Miniaturise It.

Miniaturise It.

I finally found what, to me has been like the Holy Grail.

Seriously, I have actually been searching for these for about 2 years. Jewellery pendant frames. In fact, if you read my last post you’ll know about my recent quest on the road of life. Well, perhaps if I had found these 2 years ago, things might look a bit different. But everything happens for a reason and this is now, so here we go.

This also meant I have done something I’ve been promising and threatening for a long time. I finally got my original Skull in profile pattern converted to a digital file. 

Here’s how I did it:

First I took the original image I worked off to create my hand drawn pattern. He’s looking a bit scruffy, but no probs. I traced out the main sections, trying to simplify as much as poss. This took a couple of attempts but here’s what I got:

As I was planning to miniaturise these right down, I was experimenting to see what kind of detail I could get and also  what my cross stitcher software was going to pick up. But first I had to colour him in:

I just did this in, nothing fancy. Finally I converted this image into Cross Stitcher. This was the most time-consuming bit as even thought this is digitally coloured, the program seems quite sensitive so thinks some of these colours are purple or green or whatever. So a little bit of adjustment needed.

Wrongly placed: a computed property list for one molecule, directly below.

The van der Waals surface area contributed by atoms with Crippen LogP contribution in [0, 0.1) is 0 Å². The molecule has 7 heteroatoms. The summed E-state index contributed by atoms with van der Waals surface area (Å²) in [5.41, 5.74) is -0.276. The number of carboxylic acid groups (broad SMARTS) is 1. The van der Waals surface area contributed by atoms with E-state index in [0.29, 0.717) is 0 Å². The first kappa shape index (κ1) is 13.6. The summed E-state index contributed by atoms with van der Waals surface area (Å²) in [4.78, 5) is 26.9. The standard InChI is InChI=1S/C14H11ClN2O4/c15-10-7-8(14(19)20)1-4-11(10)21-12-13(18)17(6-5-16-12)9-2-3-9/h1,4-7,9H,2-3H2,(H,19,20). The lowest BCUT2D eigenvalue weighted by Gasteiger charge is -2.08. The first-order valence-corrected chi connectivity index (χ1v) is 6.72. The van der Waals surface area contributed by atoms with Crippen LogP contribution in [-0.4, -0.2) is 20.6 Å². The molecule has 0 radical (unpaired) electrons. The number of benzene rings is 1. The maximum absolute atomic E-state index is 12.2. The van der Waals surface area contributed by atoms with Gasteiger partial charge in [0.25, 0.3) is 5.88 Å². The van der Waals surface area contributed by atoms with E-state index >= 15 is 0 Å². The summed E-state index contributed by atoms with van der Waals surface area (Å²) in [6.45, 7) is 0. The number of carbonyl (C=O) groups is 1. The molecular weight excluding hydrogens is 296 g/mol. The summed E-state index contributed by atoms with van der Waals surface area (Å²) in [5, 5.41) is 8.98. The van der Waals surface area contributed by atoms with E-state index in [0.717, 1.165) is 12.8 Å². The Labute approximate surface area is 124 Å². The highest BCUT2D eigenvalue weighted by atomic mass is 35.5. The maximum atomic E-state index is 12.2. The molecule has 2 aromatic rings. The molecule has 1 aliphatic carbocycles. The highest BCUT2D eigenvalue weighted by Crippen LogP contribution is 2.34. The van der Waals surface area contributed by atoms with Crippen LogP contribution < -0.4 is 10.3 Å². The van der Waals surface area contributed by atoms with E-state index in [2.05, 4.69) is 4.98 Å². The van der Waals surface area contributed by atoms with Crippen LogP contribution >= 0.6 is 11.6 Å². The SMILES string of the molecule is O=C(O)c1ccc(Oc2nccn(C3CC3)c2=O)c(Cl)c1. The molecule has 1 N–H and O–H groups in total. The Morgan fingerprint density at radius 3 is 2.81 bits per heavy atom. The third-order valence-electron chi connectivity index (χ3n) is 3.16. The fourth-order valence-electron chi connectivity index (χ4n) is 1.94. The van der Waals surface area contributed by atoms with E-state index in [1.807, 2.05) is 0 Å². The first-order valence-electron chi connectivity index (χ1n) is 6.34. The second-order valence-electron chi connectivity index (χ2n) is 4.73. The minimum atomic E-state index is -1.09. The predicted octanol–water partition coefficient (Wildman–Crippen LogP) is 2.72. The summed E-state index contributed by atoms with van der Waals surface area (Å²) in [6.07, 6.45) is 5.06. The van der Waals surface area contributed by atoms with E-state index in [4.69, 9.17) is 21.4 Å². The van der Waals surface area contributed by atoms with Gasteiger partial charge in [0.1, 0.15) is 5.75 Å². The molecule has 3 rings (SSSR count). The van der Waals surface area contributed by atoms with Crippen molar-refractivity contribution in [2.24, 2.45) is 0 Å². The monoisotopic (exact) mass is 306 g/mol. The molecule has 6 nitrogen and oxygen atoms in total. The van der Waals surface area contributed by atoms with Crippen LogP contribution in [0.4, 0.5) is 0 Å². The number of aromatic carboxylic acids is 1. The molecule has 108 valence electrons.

Even though I had a lot of fabrics in my stash, none was quite as fine as I needed to get down really small – like 1.5inch small. So for the time being to see how he worked up I used 28 count evenweave and 2 ply cotton in tent stitch. Here’s how he turned out:

I completed this over the past weekend, took me a couple days casual-ish stitching. He measures about 5cm across. Way too big for making into jewellery. But a really useful experiment – good to practice tent stitch (NOT as easy as it seems, not to get perfect every time at least, and NOT half cross stitch either). Also I feel so-so about him; colours are off (I find this is a drawback of using Cross Stitcher as the colours it ‘sees’ are really strange). shading etc. Too much detail, considering I need this to be half as big.

So, some lovely Newcastle linen in 40 count and Silk gauze in 48 count arrived today. I’ll see what I come up with over this week.


Look at that handsome gentleman.

Look at that handsome gentleman.

I have actually had this finished for quite a while.

But you see it’s not finished. Not to my slightly psychopathic standards of finish. I still have yet to complete all the very very many little black Xs that will provide the background for my eternal muse.

So there it is. Cast aside like so much else obsessed over and fallen-out-with craft. I think now with the nights drawing in the mood might strike me to fill some hours up with that. We’ll see.

Do you like it?

Taking shape

Taking shape


It’s THE most busy and stressful time of my life right now, hence the long gap, but fear not, my needle is not resting idle and turning rusty.